Texas Star Power Fuels ‘Aladdin' Magic

Fort Worth's Major Attaway appears in "Aladdin" at the Dallas Summer Musicals, playing at the Music Hall at Fair Park through June 23

Major Attaway is taking a break from playing Genie in the Broadway production of "Aladdin" to perform the role in the national tour for one reason: home.

"It gives me the opportunity to do the show in Dallas. How else to say thank you to your hometown than sweating onstage like crazy," Attaway said. The Fort Worth native appears in "Aladdin" at the Dallas Summer Musicals, now playing at the Music Hall at Fair Park through June 23.

North Texas is where Attaway learned his craft, appearing at the Dallas Theater Center, Theatre Three, WaterTower Theatre, Jubilee Theatre and Casa Mañana. In 2016, he became the standby for James Monroe Iglehart, the actor who won a Tony Award and Drama Desk Award for originating the role of Genie. When Iglehart left the show to join the cast of "Hamilton," Attaway took on the role of Genie full-time in 2017.

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Major Attaway as Genie and Ensemble

Performing on Broadway has been rewarding. People call him "Genie" and he receives messages from around the world, praising his performance. This is a role he dreamed of as an adolescent, singing along with the animated Disney movie as he recovered from Blount's disease, a growth disorder of the shin bone. He knows how lucky he is. "There is no other person on the planet who has the job I have," Attaway said. "It can be a little daunting, but it can be inspiring too."

In addition to playing Genie, Attaway does significant voiceover work and hopes to originate a role. "Once you set a goal and attain it, you set new goals," Attaway said.

Attaway joined the national tour in February, performing in Tempe, San Diego, Costa Mesa, Portland, San Jose, Salt Lake City and Sacramento. After performing in Washington, D.C. in September, he will leave the tour and return to the Broadway production of "Aladdin."

This is Attaway’s first touring experience and it brings its own challenges. His character’s physically demanding performance sets the pace of show. Each venue is different and Attaway must adapt to the different stages, acoustics and traffic patterns. When he is first performing in a new venue, he needs to be reminded which way his dressing room is. He loves the audience reaction. "Their excitement levels can’t be rivaled," Attaway said.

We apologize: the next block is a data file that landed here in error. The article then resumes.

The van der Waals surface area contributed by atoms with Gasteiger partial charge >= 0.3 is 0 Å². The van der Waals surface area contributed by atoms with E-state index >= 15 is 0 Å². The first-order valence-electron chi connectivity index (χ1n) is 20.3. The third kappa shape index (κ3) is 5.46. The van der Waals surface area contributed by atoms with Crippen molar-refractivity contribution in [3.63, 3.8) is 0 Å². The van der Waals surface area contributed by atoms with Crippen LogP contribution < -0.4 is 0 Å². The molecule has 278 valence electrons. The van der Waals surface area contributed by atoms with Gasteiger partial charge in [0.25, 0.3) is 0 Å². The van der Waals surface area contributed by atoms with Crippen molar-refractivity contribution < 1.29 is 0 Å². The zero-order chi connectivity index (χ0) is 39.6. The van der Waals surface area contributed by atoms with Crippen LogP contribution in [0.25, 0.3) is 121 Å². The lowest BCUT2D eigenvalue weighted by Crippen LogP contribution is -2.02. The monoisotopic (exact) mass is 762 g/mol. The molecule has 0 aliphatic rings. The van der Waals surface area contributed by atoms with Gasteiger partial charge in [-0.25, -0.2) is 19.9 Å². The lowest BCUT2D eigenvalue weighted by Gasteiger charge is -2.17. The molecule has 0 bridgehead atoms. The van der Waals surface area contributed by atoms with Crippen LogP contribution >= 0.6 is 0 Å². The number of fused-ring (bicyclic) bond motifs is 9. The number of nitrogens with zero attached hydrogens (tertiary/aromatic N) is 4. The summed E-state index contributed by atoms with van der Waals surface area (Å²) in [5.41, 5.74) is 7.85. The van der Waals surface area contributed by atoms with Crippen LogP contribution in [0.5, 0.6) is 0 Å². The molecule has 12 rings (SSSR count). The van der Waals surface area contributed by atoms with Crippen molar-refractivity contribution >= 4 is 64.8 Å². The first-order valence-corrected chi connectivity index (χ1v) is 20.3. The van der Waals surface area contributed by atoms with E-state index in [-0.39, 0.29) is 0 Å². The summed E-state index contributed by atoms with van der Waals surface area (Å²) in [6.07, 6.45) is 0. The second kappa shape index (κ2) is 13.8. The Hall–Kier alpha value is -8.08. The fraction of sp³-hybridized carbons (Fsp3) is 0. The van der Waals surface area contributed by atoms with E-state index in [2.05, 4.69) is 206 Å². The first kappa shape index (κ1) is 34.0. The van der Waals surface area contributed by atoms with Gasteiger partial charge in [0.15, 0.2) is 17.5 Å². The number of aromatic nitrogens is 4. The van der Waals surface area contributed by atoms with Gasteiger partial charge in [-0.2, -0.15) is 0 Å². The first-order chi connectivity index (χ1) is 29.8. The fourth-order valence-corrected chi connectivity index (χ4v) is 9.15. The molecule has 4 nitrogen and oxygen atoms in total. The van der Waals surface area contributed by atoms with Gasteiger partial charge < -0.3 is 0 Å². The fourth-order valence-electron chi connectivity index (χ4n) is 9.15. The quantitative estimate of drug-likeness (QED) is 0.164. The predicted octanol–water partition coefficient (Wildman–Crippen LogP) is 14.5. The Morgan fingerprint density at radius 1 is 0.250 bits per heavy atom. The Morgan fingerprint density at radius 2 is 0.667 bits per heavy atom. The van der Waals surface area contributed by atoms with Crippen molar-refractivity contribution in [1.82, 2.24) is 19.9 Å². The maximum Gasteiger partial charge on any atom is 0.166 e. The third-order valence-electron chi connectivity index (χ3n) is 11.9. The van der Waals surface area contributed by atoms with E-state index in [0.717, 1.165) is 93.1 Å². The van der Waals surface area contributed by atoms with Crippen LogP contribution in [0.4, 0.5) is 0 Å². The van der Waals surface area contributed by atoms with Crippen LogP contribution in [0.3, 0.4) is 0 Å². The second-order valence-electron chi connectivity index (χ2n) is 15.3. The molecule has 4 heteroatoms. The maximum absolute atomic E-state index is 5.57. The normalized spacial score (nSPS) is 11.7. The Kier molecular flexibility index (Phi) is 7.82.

Traveling, working and living with a touring cast is a different dynamic. "There is a different camaraderie that comes with a touring company," Attaway said. "On the tour, you’re a forced family."

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Clinton Greenspan as Aladdin

Attaway is not the only Texan on this tour. Clinton Greenspan, an Arlington native, plays Aladdin. Attaway and Greenspan were in Theatre Three’s 2015 production of "Hot Mikado." Greenspan was in the ensemble and Attaway played the Mikado. They were not in many scenes together and therefore; they were not at many rehearsals together. Their Theatre Three experience provides a good foundation for the actors to develop a fresh onstage rapport for the tour. "There was an automatic familiarity, but there was still a lot to learn about each other," Attaway said.

Attaway recently saw Disney’s live action movie of "Aladdin." "I love it," he said. "I got to see a reimagining of the parts of the show we can’t do onstage. It’s nice to see a fleshed-out Agrabah."

He is a fan of Will Smith’s interpretation of Genie and appreciates elements Smith brings to the role. "I was really happy watching his Genie happen," Attaway said. "It was nice to connect to a new Genie. I don't know how it could happen, but I’d love for him to see me in the show. I do hope I get to meet him."

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The tour stop at Fair Park holds many charms for Attaway. "You really can’t beat DFW for barbecue and Tex-Mex," Attaway said. "It will be nice to settle into an energy that is home and breathe Texas air."

Performing in Dallas allows Attaway to show kids from his hometown that wishes can be granted – with a lot of hard work. "There’s no right way to do this. One of the most important things to work on is to let go of expectation," Attaway said. "You have to find your own truth in this world of imagination."

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